On Saturday morning we went to a cafe for breakfast. Crikey, the service was slow! I had read the whole Dominion Post by the time my food arrived. When it did arrive, it wasn’t worth the wait. I had a Spanish omelette, but it was hard and flat and had no olives or¬†tomatoes and was pretty uninspiring, but by that stage I was hungry so I ate it.

Then we drove to Auckland¬†and got stuck in the traffic coming into the city, from the Bombay Hills¬†onwards it was crawling speed only and this was¬†Saturday¬†‚Äď I can‚Äôt even imagine what it must be like during the week. ¬†It was a bit of a mission finding the place we are staying in Auckland with the one way traffic system, but we got there in the end. The place we stayed on¬†Saturday¬†night is less than 5 minutes from the start hotel.

We unpacked and then took the rental car back which was a couple of kilometres away. We then walked back along the waterfront and stopped at a bar called the ‚ÄúY not‚ÄĚ and had some lovely mussels in coconut cream and coriander, plus a couple of cold beers. Then we walked a bit further round and called in at bar and had a red wine. Then we headed back to the apartment. On the way we stopped to get tea bags and I bought a small bottle of calci-trim milk.

We had a great view from our apartment, and sat and watched the view change from day to night, munching on cheese and crackers.

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Auckland waterfront – woohoo, we are on holiday!

Categories: Information, Preparations, Trans-Oceania | Tags: , , , , | 4 Comments

Friday – last day before the ride begins!

Sue and I went for a swim at the beach before breakfast. Even at 7:30 in the morning a swarm of hawkers appeared as soon as we set foot on the sand.

A hawker trying to sell me a necklace

A hawker trying to sell me a necklace (again, photo taken from Sue’s Facebook page)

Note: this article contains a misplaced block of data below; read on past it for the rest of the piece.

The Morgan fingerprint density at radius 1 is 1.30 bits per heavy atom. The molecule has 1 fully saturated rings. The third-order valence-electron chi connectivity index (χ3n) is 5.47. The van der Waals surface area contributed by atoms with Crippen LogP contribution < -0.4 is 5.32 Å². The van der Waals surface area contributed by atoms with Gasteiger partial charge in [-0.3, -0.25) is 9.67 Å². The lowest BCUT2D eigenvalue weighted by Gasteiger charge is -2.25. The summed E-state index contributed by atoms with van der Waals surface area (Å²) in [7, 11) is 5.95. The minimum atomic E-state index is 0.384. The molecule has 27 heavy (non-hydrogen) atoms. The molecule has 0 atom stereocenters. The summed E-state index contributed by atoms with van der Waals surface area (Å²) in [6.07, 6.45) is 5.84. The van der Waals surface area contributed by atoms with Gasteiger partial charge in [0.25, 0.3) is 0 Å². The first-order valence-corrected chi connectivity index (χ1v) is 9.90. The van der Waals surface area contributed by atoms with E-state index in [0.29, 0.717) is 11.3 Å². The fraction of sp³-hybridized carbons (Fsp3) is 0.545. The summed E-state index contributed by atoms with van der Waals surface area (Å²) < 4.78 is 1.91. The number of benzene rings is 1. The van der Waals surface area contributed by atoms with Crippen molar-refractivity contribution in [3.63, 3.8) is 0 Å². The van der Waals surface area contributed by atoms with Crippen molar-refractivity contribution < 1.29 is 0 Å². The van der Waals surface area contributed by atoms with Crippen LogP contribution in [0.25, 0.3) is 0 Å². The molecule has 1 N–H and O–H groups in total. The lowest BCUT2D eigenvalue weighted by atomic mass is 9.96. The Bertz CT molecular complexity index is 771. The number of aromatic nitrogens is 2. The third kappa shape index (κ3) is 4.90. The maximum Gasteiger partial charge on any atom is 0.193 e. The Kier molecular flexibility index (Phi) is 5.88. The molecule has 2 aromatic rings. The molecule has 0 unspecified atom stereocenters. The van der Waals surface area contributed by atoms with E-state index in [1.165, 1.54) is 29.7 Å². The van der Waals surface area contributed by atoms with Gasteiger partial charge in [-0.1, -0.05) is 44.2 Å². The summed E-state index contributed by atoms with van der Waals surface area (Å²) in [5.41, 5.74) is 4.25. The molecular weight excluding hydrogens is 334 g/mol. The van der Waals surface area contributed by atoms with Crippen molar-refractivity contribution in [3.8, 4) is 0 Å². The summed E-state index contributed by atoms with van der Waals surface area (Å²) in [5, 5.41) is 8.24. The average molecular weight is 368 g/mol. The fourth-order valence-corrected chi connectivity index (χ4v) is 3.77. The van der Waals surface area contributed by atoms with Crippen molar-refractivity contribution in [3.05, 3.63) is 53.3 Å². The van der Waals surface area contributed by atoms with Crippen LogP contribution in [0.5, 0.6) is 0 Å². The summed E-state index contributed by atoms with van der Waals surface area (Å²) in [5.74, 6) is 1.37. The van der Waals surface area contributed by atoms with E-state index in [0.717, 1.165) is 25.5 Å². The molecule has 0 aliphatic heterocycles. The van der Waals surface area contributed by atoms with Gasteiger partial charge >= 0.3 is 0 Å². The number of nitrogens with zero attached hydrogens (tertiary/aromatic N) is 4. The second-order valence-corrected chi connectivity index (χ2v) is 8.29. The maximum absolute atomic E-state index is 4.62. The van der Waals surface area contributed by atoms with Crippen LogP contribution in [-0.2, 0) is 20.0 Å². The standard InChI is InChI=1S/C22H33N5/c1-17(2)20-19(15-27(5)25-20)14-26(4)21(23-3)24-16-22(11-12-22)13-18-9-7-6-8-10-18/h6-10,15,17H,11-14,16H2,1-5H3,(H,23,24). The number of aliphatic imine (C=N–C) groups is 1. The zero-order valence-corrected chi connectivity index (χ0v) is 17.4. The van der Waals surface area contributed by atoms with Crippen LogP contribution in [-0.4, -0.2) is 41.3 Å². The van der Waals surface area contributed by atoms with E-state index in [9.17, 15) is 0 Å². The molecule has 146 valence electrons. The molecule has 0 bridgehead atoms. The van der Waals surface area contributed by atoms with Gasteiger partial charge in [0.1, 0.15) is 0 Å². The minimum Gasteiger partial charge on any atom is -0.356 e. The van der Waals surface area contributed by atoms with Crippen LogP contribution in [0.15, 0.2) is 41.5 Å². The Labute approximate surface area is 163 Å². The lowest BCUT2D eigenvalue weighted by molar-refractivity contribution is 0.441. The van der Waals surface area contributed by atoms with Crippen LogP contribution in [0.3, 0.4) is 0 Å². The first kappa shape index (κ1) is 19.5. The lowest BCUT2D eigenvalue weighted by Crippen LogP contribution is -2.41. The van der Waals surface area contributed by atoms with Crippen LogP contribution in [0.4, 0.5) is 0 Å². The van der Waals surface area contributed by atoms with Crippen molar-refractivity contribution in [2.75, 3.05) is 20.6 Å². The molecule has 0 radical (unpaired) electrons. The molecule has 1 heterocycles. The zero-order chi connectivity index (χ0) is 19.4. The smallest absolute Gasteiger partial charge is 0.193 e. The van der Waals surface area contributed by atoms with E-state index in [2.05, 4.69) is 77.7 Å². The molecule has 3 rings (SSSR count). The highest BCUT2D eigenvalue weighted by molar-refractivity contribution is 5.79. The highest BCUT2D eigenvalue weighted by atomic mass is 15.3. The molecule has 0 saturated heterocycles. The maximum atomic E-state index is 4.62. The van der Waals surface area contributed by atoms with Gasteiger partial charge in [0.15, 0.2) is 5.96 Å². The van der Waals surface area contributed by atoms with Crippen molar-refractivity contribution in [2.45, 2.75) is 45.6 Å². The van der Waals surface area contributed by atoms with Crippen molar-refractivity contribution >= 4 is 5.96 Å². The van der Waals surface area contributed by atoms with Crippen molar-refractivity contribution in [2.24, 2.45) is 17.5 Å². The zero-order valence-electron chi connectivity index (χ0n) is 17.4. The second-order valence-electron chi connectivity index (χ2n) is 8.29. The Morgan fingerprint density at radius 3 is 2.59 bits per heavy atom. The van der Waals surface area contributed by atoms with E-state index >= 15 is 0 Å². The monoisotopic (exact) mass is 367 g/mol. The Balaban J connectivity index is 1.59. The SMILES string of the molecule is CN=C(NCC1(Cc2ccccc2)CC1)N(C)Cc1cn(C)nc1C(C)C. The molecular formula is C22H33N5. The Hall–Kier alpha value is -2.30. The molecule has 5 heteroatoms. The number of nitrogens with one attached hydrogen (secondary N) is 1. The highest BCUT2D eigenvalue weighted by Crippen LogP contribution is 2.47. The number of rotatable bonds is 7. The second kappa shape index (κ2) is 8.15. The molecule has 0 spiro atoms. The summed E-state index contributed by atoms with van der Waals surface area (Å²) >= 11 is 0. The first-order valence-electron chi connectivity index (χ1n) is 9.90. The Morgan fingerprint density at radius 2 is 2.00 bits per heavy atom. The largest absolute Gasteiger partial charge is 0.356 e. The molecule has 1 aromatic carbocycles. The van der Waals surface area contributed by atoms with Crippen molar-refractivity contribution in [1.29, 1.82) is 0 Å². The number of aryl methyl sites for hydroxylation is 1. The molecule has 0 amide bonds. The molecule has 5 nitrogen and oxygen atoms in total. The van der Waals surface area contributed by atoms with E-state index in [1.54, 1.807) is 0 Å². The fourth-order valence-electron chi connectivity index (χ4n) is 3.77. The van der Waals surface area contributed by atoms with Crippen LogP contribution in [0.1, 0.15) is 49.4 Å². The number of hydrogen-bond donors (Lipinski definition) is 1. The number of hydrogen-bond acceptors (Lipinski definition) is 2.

The water was warm but not too warm, and a relatively safe beach.

Beach by hotel with city in background

Beach by hotel with city in background

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The beach in front of the hotel in Cartagena

After breakfast we had the first riders meeting, got to meet everyone and go over the outline of the trip, what was expected etc. It certainly sounds like it is going to be very challenging, from hot and sticky to cold and windy. Through the Andes the temp is expected to be minus 4 at night. The first three days are relatively flat which means we should not have to spend too much time in the lowest gear. Then a rest day and then we start to climb some pretty gruelling hills. I suspect there will be a fair amount of pushing my bike in the first month or so until I drop some weight and get fitter.

The trucks

The tour trucks

After the riders meeting Sue and I went into the walled city to have a last look¬†around. We had lunch at the square in the middle. I had a very good friend whilst I was eating ‚Äď a small pregnant dog who stayed until I had shared the last scraps, and then she was off. In the time we were at the table we had about 25 hawkers trying to sell us stuff. I have learnt not to smile or be too nice when saying no or they take that as encouragement.

My friend

My friend at lunch

We had to be back at 5pm as someone from the Colombian government (to do with tourism) wanted to come and wish us well. After that off to the bar for a cold beer then up the road for something to want. Than back to finish packing and sorting stuff into my bags – my daily bag and my rest day bag (we can’t access the stuff in that until the rest days).

The ride starts tomorrow!

5:50 am – bags to the truck
6:15 am – riders meeting
6:30 am – breakfast
7:00 am Рleave hotel

We are doing a 90 kilometre ride, with the first 30 in a convoy.